Iraq: co-existence as target
From the Washington Post, July 18:
BAGHDAD -- They arrived early yesterday morning in a straight line of official-looking vehicles, about 125 men dressed in Iraqi Army fatigues and carrying standard-issue weapons. Aziza Abdul Jabbar and her relatives ran out of her home, believing the military had arrived to protect their village in Diyala Province.
Then the men opened fire in the darkness, shooting indiscriminately, according to an account that Abdul Jabbar, 65, gave to a relative. She said she watched as they killed her son, daughter, and 7-year-old grandson. The men cursed at her to go indoors, which she did, cowering in her mud-walled home.
By the time the sun rose over the village, 30 of its people -- including three other children -- were dead.
The attack in Duwailiya, a village of several hundred people, served as a reminder of how volatile Diyala remains despite its massive US military presence. The massacre occurred just a few hours before General Peter Pace, chairman of the Joint Chiefs of Staff, told reporters during a visit to Iraq that he is optimistic about US and Iraqi efforts to stem violence in Baghdad and other parts of the country.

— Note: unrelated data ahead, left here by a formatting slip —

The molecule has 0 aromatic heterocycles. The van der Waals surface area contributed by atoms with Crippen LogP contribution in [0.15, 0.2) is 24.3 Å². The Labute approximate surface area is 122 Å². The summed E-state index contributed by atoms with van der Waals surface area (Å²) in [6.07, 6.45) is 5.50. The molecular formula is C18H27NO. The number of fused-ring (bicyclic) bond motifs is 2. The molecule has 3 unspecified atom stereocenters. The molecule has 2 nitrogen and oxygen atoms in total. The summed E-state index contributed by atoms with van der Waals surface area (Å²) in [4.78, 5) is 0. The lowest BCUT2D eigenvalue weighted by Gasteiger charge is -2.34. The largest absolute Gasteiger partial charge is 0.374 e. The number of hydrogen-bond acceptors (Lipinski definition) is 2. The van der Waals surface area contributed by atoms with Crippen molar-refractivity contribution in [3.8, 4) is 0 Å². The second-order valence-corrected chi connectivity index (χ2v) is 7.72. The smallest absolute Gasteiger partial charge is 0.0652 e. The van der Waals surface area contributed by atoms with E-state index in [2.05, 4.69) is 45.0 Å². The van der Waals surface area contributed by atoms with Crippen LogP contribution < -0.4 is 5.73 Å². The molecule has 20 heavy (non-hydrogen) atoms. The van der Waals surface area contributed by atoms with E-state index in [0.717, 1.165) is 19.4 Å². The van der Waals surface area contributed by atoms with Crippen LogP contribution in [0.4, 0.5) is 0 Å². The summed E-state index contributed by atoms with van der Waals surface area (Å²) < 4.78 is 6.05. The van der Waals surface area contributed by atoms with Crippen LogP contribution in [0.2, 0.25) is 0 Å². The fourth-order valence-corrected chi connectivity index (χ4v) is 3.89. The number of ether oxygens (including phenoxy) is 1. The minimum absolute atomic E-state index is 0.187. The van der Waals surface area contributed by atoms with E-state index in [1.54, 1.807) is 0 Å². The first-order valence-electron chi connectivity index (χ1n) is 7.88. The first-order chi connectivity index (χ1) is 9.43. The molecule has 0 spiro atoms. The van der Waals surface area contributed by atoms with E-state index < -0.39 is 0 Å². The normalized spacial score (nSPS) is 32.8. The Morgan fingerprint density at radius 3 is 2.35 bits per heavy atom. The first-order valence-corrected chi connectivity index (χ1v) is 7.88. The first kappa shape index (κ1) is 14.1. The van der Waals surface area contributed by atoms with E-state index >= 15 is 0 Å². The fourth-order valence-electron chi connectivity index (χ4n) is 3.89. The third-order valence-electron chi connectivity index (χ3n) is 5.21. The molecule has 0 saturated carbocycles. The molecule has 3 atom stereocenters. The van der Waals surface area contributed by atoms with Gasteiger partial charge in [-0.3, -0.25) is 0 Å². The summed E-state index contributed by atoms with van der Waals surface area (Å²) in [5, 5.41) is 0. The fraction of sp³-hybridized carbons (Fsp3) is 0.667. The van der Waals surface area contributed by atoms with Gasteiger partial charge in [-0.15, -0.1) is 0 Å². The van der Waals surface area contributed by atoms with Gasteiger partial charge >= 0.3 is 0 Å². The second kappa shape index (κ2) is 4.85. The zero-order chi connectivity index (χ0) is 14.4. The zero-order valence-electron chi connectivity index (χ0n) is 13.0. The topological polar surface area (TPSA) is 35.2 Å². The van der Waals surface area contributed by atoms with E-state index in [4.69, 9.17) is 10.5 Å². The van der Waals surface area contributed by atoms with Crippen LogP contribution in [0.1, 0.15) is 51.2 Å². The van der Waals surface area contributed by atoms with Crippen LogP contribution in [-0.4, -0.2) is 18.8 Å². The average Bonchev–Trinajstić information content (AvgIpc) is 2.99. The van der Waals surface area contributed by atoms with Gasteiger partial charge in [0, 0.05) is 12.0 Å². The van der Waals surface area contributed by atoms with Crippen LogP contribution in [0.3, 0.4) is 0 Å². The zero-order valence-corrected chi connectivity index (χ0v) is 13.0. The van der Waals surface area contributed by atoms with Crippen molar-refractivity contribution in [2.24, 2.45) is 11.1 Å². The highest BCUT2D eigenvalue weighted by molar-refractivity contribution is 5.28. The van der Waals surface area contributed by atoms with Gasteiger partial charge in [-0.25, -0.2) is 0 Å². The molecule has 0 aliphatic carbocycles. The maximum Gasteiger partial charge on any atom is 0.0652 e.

Major General Benjamin Mixon, the top US military commander in northern Iraq, said during a news conference last week that the situation in Diyala had improved. "Now that the surge has reached its full strength, we are seeing definitive progress" in Diyala, he said, referring to President Bush's decision to send an additional 30,000 troops to Iraq this year.
Police said the violence seemed to be decreasing in the rural area that includes Duwailiya. Villagers hardly thought of themselves as Sunnis or Shi'ites, said resident Muhsin Abdullah al-Tamimi, 55, who spoke to a Washington Post special correspondent by telephone.
"We are all prisoners here; Sunni and Shi'ite doesn't matter," said Tamimi, a Shi'ite and a relative of Abdul Jabbar. He relayed her account to the Post.
"We don't blame our Sunni brothers for what happened; they're suffering just like us," Tamimi said.
Of course al-Qaeda is blamed—and seems to have been very busy elsewhere in Iraq today. From the BBC, July 17:
An Iraqi police spokesman, Col Raghib Rawi, blamed the Diyala killings on al-Qaeda militants who have been fighting US and Iraqi forces in the province. Col Rawi said the victims were members of a Shia tribe.
In Baghdad at least 10 people, including four soldiers, were killed in a suicide car bomb targeting an Iraqi army convoy passing through Zayouna district.
Another car bomb exploded near the Iranian embassy in central Baghdad, killing four people.
And a blow against al-Qaeda? From AP, July 19:
The U.S. command announced on Wednesday the arrest of an al-Qaida leader it said served as the link between the organization's command in Iraq and Osama bin Laden's inner circle, enabling it to wield considerable influence over the Iraqi group...
Khaled Abdul-Fattah Dawoud Mahmoud al-Mashhadani was the highest-ranking Iraqi in the al-Qaida in Iraq leadership when he was captured July 4 in Mosul, U.S. military spokesman Brig. Gen. Kevin Bergner said.